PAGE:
Other assumptions already included in the budget are a $4 million increase in water utilities for the city due to the Pure Water Oceanside water purification facility beginning operation earlier this year. Water Utilities Director Cari Dale reported that there would not be any rate increases to water or sewer either this year or next.
Residents will see an increase in solid waste rates beginning in 2024 under the city’s new contract with Waste Management.
As recently reported by The Coast News, waste pick-up rates are expected to rise by 38% for commercial and 40% for residential consumers mostly to account for the new state law that targets reducing organic materials from landfills. The city is also adding a new position to help manage the organics program.
The city also has $164 million lined up in capital improvement projects. City Engineer Brian Thomas noted that development impact fees began trending down last year, and if they continue to do so the city may have to dip into the general fund to fund more projects.
The city collects development impact fees through thoroughfare signals, citywide drainage, park and public facility fees.
Bikewalk Oceanside Chairman Tom Lichterman is concerned about the lack of work on the Oceanside portion of the Inland Rail Trail that is supposed to connect Escondido to Oceanside with a bike path following the Sprinter rail corridor.
The project was first approved in 1995, and while much progress has been made in Escondido, San Marcos and Vista, Oceanside’s portion has yet to be completed with the path ending at Melrose Drive.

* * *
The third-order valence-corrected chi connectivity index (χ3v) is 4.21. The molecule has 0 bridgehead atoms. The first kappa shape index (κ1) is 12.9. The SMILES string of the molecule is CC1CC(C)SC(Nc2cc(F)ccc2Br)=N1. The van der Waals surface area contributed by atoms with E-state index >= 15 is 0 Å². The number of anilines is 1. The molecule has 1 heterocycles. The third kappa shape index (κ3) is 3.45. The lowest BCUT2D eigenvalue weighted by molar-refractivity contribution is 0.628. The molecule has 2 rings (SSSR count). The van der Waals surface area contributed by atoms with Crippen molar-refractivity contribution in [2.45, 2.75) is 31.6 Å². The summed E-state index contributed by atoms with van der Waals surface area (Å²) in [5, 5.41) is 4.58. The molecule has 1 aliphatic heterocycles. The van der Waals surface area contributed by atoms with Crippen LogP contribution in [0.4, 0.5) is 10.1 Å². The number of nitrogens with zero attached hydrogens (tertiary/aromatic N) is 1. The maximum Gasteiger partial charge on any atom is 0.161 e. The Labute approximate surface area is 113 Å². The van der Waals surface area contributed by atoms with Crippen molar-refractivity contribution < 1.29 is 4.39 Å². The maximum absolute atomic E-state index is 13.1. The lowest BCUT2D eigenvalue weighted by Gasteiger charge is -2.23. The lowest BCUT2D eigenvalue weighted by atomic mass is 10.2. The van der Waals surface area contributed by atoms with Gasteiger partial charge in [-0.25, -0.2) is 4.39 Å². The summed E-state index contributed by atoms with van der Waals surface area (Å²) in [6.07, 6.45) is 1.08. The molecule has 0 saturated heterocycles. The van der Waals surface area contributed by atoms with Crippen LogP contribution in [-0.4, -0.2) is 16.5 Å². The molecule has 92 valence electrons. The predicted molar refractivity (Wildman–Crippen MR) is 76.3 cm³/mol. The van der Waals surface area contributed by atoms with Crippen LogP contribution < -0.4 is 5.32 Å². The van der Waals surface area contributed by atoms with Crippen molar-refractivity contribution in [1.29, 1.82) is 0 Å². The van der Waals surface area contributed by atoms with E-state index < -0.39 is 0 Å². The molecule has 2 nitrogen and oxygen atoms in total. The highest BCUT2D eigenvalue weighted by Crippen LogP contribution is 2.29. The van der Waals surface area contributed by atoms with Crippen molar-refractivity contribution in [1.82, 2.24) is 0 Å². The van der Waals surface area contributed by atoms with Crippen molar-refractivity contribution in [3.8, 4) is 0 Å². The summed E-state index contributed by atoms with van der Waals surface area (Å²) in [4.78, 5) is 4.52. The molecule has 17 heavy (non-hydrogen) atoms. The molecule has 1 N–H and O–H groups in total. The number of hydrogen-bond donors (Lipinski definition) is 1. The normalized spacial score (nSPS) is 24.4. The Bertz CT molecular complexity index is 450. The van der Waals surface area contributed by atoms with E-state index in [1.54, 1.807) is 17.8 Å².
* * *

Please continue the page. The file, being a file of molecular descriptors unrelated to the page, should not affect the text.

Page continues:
“Oceanside residents are still waiting to see something get started on this project,” Lichterman said.
Interim City Manager Jonathan Borrego explained that the city has been unsuccessful in obtaining grant funding for the Inland Rail Trail as of this point but will continue trying anyway.
“It’s only a matter of time because it is a priority project of ours,” Borrego said.
As for Oceanside Harbor, with revenues and expenditures both exactly about $8.8 million, there isn’t any money left to go toward direly needed improvement projects like dock replacements and other infrastructure.
Public Works Director Hamid Bahadori said the current year’s J-dock replacement project will need to carry over about $436,000 into next year’s budget, though the harbor may not need all of that money in the end.
About $2.19 million is being pulled from the harbor’s current $3.6 million reserve funds for infrastructure improvements. Bahadori said this move was necessary until staff can present a needs assessment study for prioritized harbor improvements at a later date.
Liz Rhea, chair of the Harbor and Beaches Advisory Committee, doesn’t want to increase slip rent fees in the harbor to pay for the capital improvement projects, but Councilmember Peter Weiss noted that rate increases most likely have to happen in the future to increase revenues.
“They have to go up at some point,” Weiss said.
The City Council is expected to approve the final 2022-23 fiscal year budget at the June 8 council meeting.